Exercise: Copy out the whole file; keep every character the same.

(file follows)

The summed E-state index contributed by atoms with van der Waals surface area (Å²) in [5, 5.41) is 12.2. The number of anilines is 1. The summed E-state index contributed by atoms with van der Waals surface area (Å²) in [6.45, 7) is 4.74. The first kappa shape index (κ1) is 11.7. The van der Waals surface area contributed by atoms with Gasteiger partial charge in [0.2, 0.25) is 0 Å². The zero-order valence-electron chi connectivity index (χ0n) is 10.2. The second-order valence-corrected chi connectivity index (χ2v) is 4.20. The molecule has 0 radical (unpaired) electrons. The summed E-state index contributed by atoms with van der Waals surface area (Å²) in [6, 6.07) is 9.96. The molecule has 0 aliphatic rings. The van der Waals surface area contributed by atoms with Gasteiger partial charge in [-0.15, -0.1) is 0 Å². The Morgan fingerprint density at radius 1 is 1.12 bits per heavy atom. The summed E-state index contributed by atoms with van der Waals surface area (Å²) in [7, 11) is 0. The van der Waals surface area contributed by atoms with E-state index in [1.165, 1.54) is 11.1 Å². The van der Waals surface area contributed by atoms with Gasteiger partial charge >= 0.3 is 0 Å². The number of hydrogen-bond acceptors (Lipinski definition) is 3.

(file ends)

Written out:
The summed E-state index contributed by atoms with van der Waals surface area (Å²) in [5, 5.41) is 12.2. The number of anilines is 1. The summed E-state index contributed by atoms with van der Waals surface area (Å²) in [6.45, 7) is 4.74. The first kappa shape index (κ1) is 11.7. The van der Waals surface area contributed by atoms with Gasteiger partial charge in [0.2, 0.25) is 0 Å². The zero-order valence-electron chi connectivity index (χ0n) is 10.2. The second-order valence-corrected chi connectivity index (χ2v) is 4.20. The molecule has 0 radical (unpaired) electrons. The summed E-state index contributed by atoms with van der Waals surface area (Å²) in [6, 6.07) is 9.96. The molecule has 0 aliphatic rings. The van der Waals surface area contributed by atoms with Gasteiger partial charge in [-0.15, -0.1) is 0 Å². The Morgan fingerprint density at radius 1 is 1.12 bits per heavy atom. The summed E-state index contributed by atoms with van der Waals surface area (Å²) in [7, 11) is 0. The van der Waals surface area contributed by atoms with E-state index in [1.165, 1.54) is 11.1 Å². The van der Waals surface area contributed by atoms with Gasteiger partial charge >= 0.3 is 0 Å². The number of hydrogen-bond acceptors (Lipinski definition) is 3.